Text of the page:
SMX London 2012 Interview with Danny Sullivan
With SMX London coming up in May, we were lucky enough to get a chance to ask Danny Sullivan some questions ahead of the conference.
Image credit: Flickr
- Firstly, great news that you’re coming over to SMX London in May. I noticed that SMX London has dropped the Advanced tag this year, how do you see the event changing from previous years in terms of content and audience? We haven’t dropped SMX Advanced but rather incorporated it into the broader show of SMX London. SMX Advanced runs in one track each day, while the other track will cover aspects of search marketing accessible to people of all skill levels. So all the great advanced content is still there. But we know there’s a broader base out there that’s been wanting to come to our London show, and so the expansion helps serve them, too. We also added a new SMX Boot Camp as one of the pre-conference workshops to help those new to search marketing get a start.
- There’s been a huge amount of changes in the world of search during the last 12-months, what do you consider to have had the biggest impact so far and is likely to be the key talking points at SMX London 2012? Mobile and social are both key developments. We’re searching all the time now, away from our desktops, on our phones and tablets. It’s crucial that marketers understand that conversions and radically drop when people encounter a mobile-unfriendly site. Our Mobile Trends session will be looking at this. As for social, Google have moved its ads further down the page to make room for the Google+ “People and Pages” box. That should tell search marketers all they need to know about how serious Google is about making Google+ be a success. It’s factored into the new Search Plus Your World ranking, so it’s a major new signal that marketers need to consider. Meanwhile, Bing taps into Facebook and Twitter. The world of social meets search keeps getting reshaped literally each month, but the main point is clear: if you want to succeed in search, you need to be considering social. We’ll have plenty of sessions about this.
- Looking ahead – do you think Google+ is likely to be the biggest game-changer in search this year? And what do you think should be the key takeaways attendees should look to learn about this? I think Google+ already is one of the biggest game changers. The takeaway is that you should be doing it. But the conference takeaways will be specific tips on how to best build your followers and tap into Google+ enhancements for your listings.
- With Google’s updates and rollouts of Google+/authorship/personalisation/Google Venice/local etc – do you think this is their reaction to the social media threat of personal recommendations? For example, a query for “can you recommend a good yoga class in London for under £20?” is likely to get a better (or at least more personal) response on Twitter than a Google query could provide. Or, as many believe, do they just want your data?! There are a combination of things. People do “search” by asking their friends questions through social networks. Google needs to find a way to integrate that type of activity. Google+ is one way of doing this, such as through the “Need some input from friends? Ask on Google+” links that appear on Google.com now. It would be better if Google could also help us sort through our Facebook and Twitter data, but until there’s some détente on deals, that’s in the distance. Of course, Google does also want more data about us, both because it allows them to create better products for us and also to target us better with ads. But Google+ is about far more than that.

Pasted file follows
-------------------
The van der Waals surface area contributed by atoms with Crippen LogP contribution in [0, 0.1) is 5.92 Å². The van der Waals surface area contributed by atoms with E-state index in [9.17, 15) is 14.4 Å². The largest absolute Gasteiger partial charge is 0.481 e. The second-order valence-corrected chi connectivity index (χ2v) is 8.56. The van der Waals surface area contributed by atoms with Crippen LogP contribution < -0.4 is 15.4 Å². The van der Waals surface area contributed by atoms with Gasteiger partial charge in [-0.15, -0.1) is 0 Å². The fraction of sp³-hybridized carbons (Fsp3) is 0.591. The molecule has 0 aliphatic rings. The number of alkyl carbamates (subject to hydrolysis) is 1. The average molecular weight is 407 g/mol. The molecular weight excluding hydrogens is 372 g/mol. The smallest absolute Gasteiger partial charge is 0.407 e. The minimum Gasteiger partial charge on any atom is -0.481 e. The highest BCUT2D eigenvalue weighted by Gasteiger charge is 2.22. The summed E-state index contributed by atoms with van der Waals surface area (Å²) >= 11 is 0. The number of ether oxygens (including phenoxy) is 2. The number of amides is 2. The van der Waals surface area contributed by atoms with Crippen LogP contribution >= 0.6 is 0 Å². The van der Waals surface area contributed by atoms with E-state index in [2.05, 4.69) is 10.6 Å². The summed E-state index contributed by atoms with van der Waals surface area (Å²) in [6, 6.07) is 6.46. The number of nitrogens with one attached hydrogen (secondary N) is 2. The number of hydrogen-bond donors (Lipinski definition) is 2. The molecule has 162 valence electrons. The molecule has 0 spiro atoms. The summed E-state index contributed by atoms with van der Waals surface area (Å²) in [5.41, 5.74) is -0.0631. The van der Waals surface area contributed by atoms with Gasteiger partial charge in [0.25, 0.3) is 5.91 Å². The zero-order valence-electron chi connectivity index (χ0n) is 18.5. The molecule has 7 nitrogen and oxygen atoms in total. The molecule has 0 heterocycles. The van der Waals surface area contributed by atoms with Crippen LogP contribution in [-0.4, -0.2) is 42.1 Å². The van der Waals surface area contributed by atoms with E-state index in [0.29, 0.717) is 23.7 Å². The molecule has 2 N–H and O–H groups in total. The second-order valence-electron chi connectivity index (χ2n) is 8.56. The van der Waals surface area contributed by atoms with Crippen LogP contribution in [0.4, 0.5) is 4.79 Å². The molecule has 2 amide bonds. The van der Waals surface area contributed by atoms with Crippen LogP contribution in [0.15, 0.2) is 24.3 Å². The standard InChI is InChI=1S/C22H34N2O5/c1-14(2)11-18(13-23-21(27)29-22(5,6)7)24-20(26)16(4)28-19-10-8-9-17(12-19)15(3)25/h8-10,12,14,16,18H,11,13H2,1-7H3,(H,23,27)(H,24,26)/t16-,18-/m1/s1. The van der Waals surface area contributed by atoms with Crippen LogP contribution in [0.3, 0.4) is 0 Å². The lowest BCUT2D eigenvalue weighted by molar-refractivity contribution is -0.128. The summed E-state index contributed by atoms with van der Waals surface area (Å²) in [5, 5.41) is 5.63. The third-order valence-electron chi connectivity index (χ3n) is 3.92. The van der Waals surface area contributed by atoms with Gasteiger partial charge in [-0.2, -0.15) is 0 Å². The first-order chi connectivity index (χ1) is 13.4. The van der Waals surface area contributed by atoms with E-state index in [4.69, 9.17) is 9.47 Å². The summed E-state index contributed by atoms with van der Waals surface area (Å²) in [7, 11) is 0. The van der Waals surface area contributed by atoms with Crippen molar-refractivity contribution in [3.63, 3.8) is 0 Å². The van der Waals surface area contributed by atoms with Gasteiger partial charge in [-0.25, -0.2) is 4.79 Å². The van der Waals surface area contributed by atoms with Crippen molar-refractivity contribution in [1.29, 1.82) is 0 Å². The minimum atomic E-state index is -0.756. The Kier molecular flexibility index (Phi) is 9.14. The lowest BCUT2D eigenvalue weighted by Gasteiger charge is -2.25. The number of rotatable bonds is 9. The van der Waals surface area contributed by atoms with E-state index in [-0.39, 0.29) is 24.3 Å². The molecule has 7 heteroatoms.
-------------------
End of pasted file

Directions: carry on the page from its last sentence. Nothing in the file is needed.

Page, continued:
- I’ve also noticed you’ve been writing about Google’s anti-competitive behaviour recently (e.g. “Google plus your world” favouring Google’s own social network over others and their hypocrisy over “privacy” issues) – do you think Google are potentially running the risk of becoming too monopolistic? I think Google’s given more solid ammunition than ever before to those who make an anti-trust argument. However, that ammunition doesn’t help those who’ve been leading this fight directly, the vertical search engines that claim they’re hard-done-by. It’s difficult to argue that you’re being harmed by Google when at the same time, you argue that 75% of your traffic comes from Google, as some do. The bottom line is that the vast majority of web sites continue to get huge amounts of traffic for free from Google.
- And finally, you lived in England for several years so I wondered how you find the UK industry and development of search strategies when compared with the US and other key international territories? The UK has always been fairly advanced in search marketing, even compared to the US. In some cases, it can even be ahead. The main challenge is that the UK is in an interesting middle ground of often having products and sites aimed toward the UK, Europe and the US. That means grappling with two different English languages (UK English vs US English), as well as the multitude of European languages, along with issues of running country-specific sites in the mix. That’s one reason why it’s great to have the International Search Summit running as one of the pre-conference events.
If you haven’t signed up for the event yet, make sure you use the SMX London discount code: SEOPTIMISE012 for 15% off the ticket price – see you there!